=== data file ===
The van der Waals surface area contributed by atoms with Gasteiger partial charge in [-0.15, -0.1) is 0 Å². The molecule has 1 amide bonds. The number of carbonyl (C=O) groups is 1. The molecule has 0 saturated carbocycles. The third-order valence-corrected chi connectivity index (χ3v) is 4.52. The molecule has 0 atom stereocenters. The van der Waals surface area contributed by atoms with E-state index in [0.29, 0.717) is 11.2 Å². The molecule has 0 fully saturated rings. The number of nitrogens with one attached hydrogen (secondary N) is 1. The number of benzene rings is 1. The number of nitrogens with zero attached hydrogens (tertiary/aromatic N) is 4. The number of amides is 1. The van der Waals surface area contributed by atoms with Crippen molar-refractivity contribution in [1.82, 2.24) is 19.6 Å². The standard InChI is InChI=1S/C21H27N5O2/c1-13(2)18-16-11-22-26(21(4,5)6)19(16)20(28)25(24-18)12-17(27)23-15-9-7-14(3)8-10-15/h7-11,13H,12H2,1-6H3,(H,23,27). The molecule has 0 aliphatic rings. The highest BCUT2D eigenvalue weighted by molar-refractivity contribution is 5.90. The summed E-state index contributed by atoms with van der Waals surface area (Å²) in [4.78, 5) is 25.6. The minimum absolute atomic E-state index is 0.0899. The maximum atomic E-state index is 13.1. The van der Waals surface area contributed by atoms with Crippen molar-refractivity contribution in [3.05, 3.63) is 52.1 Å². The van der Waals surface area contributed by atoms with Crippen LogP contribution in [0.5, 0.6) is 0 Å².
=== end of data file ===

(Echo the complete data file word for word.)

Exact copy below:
The van der Waals surface area contributed by atoms with Gasteiger partial charge in [-0.15, -0.1) is 0 Å². The molecule has 1 amide bonds. The number of carbonyl (C=O) groups is 1. The molecule has 0 saturated carbocycles. The third-order valence-corrected chi connectivity index (χ3v) is 4.52. The molecule has 0 atom stereocenters. The van der Waals surface area contributed by atoms with E-state index in [0.29, 0.717) is 11.2 Å². The molecule has 0 fully saturated rings. The number of nitrogens with one attached hydrogen (secondary N) is 1. The number of benzene rings is 1. The number of nitrogens with zero attached hydrogens (tertiary/aromatic N) is 4. The number of amides is 1. The van der Waals surface area contributed by atoms with Crippen molar-refractivity contribution in [1.82, 2.24) is 19.6 Å². The standard InChI is InChI=1S/C21H27N5O2/c1-13(2)18-16-11-22-26(21(4,5)6)19(16)20(28)25(24-18)12-17(27)23-15-9-7-14(3)8-10-15/h7-11,13H,12H2,1-6H3,(H,23,27). The molecule has 0 aliphatic rings. The highest BCUT2D eigenvalue weighted by molar-refractivity contribution is 5.90. The summed E-state index contributed by atoms with van der Waals surface area (Å²) in [4.78, 5) is 25.6. The minimum absolute atomic E-state index is 0.0899. The maximum atomic E-state index is 13.1. The van der Waals surface area contributed by atoms with Crippen molar-refractivity contribution in [3.05, 3.63) is 52.1 Å². The van der Waals surface area contributed by atoms with Crippen LogP contribution in [0.5, 0.6) is 0 Å².